Convention Against Torture: Having regard to article 5 of the Universal Declaration of Human Rights and article 7 of the International Covenant on Civil and Political Rights, both of which provide that no one shall be subjected to torture or to cruel, inhuman or degrading treatment or punishment…

    Dana: The problem with Guantanamo is that you should never, ever take anyone prisoner whom you are unwilling to ever see released.

    That is incorrect. Prisoners can often provide valuable information. It’s critical to capture prisoners, interrogate them, while also meeting U.S. treaty obligations against torture, or cruel, inhuman or degrading treatment or punishment.

  5. drowningpuppies says:

    This guy is a very bad dude. And the NY Times is taking his side because he was interrogated with harsh techniques.

    Apparently, the retard and Z-boys feel the same way.

    Boo fucking hoo!

  6. Hoagie says:

    Amusingly, none of these moslem pigs were wearing a military uniform therefore, they should have been harshly interrogated, sentenced as spies and summarily shot.

    I am amused at how many people who have never fought in battle have such strong opinions about the disposition and disposal of the enemy.

  7. Zachriel says:

    Hoagie: none … were wearing a military uniform therefore, they should have been harshly interrogated, sentenced as spies and summarily shot.

    Not wearing a uniform doesn’t make one a spy, though it can be a war crime. The U.S. has promised not to torture or summarily execute people. It is also against U.S. law. Does the word of the Americans mean anything?

  8. Hoagie says:

    Does the word of the Americans mean anything?

    I don’t know. Did everybody get to keep their doctor? Did everybody get to keep their insurance company? If our word means nothing to Americans why should it mean anything to terrorists?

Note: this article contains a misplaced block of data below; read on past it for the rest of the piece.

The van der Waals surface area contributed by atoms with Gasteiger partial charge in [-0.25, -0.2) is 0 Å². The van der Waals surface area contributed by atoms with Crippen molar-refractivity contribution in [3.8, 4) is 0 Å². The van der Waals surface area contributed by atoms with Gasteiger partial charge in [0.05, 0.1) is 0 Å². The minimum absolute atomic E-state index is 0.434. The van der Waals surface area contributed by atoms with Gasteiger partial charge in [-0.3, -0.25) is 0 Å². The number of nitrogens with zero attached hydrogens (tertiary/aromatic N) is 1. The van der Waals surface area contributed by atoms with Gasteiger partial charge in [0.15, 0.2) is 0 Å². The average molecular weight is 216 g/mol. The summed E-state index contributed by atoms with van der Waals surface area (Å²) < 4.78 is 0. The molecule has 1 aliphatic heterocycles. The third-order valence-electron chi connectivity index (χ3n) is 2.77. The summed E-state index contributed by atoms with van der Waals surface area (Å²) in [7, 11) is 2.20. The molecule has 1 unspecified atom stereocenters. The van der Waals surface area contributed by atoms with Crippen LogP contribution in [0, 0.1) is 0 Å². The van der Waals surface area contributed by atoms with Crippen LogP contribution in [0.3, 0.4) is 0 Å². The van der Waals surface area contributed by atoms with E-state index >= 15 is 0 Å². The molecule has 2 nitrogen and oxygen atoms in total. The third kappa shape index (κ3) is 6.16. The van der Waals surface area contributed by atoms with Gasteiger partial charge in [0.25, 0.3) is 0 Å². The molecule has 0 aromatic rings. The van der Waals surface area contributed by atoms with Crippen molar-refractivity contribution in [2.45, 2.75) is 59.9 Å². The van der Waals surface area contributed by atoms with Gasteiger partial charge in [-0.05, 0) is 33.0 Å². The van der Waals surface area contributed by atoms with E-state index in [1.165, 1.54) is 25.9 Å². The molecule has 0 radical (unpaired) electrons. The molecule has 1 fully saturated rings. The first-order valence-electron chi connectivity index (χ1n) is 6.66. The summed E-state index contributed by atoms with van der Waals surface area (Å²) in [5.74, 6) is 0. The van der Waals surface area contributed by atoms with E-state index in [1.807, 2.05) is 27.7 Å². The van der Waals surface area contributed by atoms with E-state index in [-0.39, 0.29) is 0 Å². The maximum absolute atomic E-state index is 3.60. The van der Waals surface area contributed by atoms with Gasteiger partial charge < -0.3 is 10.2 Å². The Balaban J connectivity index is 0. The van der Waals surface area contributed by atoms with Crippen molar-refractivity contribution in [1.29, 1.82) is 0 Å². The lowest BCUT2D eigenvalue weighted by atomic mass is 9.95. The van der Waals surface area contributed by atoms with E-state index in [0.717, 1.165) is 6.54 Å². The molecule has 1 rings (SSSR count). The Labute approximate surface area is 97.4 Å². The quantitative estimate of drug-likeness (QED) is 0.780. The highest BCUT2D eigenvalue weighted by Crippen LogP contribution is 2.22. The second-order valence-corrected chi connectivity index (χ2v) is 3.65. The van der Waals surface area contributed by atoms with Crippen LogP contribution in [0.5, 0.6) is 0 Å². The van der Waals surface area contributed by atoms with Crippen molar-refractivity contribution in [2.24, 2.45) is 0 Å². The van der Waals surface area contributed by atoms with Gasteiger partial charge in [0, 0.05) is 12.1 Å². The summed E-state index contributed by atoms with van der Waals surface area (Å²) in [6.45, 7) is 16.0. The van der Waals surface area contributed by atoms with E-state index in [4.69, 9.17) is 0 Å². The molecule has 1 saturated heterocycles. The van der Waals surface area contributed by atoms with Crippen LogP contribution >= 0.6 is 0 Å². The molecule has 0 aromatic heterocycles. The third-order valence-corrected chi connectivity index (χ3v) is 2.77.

Not wearing a uniform doesn’t make one a spy, though it can be a war crime.

    Technically you are correct they may not be spies, however they are still not in uniform and killing our soldiers who are therefore, give them a quick trial then shoot them. Problem solved. Under no circumstances should they be brought there. They’ll end up running for president on the dem ticket.

    I never had a problem with prisoners in Nam.

  9. Jeffery says:

    Hoagie,

    Are you admitting to war crimes?

  10. david7134 says:

    z,
    You are talking about the “word of Americans” when you are supporting Hillary, a pathologic liar. Come on, have some consistency in your attitudes, even if they are pathetic.

    Then it is beyond funny to see people going on about subjects for which they have zero knowledge. I believe that you have to factor in the concept of sovereign nations. A soldier, wearing a uniform, and representing a nation is afforded the benefits of laws of war as negotiated by that country. In the case of terrorist, they are not representing their respective nations, so protective laws only apply as the victor sees fit. There is no treaty that would cover these animals. I see no problem at all with torture or any other device that would elicit information from these folks. As to john’s comments, big bad wrong. Obama and Hillary caused the formation of ISIS and there is no debate there.

  11. Jeffery says:

    Obama and Hillary caused the formation of ISIS and there is no debate there.

    There is no debate. “Birthers” and “Sickies” and alt-rightists believe it like a religious tenet since their god-king, Trumple the First, said it. Normal people recognize the idiocy of the statement. So, no debate.